Benegal’s first trilogy – Ankur, Nishant and Manthan – combined the contemporary stage of pleasant revolution with the consolidation of the development aesthetic (the Nehruvian vision of socialist and egalitarian society, which included five-year plans as development models). The three films comprise a trilogy in the sense that they deal with contemporary or neo-contemporary situations in India. They deal with the changes that are taking place very slowly as India moves from the feudal systems that prevailed and continue to prevail. The change has much to do with ownership and power. Ankur and Nishant – based on real-life incidents in Hyderabad – and Manthan – about the development of the milk colony in Gujarat – are rural stories about change. They were immediately hailed as a trilogy, even though Benegal had not set out to make this consciously. By using regional dialect, the new cinema was able to ‘forge a new aesthetic of statist realism’. Ankur became ‘a symbol of new cinema’.

Benegal himself attributed the success of the new cinema to the existence of a demand. ‘Political cinema will only emerge when there is a need for it,’ he observed.

Ankur has also been termed a ‘politically inflected melodrama’. Benegal himself has commented that political films are made when the need for them arises. The Indian Constitution set up in 1950 was a social contract on paper, but this did not immediately bring to an end the prevalent feudal order. In the early 1970s, the audience of new cinema was well aware of the post-independence peasant struggles against feudalism, especially the rise of the Naxalite movement, a peasant uprising which turned to armed insurrection in the Naxalbari district of Bengal and spread to Andhra Pradesh. Ankur is set in 1945 in a feudal state, but the background of 1970s peasant insurrection gave it a contemporary edge.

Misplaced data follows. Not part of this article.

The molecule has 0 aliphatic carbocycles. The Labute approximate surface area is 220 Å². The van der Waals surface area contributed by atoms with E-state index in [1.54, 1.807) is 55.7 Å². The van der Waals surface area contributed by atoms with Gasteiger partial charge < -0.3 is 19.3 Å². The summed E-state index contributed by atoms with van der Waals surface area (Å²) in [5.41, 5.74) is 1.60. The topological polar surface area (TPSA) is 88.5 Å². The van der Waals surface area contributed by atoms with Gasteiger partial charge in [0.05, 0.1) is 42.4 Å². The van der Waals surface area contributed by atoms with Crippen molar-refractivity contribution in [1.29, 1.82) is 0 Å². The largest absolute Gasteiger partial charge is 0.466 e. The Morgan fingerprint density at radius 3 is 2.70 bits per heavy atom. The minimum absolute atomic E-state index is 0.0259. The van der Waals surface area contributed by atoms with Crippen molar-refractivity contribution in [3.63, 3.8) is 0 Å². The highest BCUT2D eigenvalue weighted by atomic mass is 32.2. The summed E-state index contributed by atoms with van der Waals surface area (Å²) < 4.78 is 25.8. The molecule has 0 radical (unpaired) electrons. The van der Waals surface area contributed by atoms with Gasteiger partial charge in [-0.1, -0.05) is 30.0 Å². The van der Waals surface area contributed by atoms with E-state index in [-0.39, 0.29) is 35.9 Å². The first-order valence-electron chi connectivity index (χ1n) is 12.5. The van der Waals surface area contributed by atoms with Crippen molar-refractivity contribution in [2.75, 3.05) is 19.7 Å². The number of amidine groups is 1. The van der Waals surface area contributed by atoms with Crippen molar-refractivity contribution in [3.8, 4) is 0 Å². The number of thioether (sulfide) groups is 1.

Ankur’s ending was immediately read as a powerful statement of the awakened consciousness of the oppressed peasants. The absence of closure and the act of defiance by a silent witness (in this case, the young boy) effectively point to future developments and subversions of the power equation.

The strength of the film lies in the detailed exploration of characters and their motivations, the contradictory impulses they are governed by, the stray glances and gestures, landscape details, marvellous use of folk music and natural sound. Benegal comments on the open ending in Ankur:

It would be ridiculously dogmatic and simplistic to think in terms of simple solutions. There are no simple solutions to complex problems. Besides the solutions would have to be in the outside world. But it is interesting to explore the problems in Indian society, so that at least one can become aware of the forces that are at work in it and the way those forces combine and interact. The point is to clarify the directions one must take if these problems have to be sorted out.

When asked whether he considered himself part of the new wave, Benegal predictably replied:

I am not sure if there is such a thing as a new wave. Let me put it this way, some people now attempt to make films of their own choice, different from the industry’s mould, everything gets cast in that mould, films come out of that fantastic sausage machine. Now there is a wide range of people, from one end of the scale to the other, who want to make their own kind of films. So I certainly would think of myself as a part of this group.

Excerpted with permission from Shyam Benegal, Sangeeta Datta, Roli Books.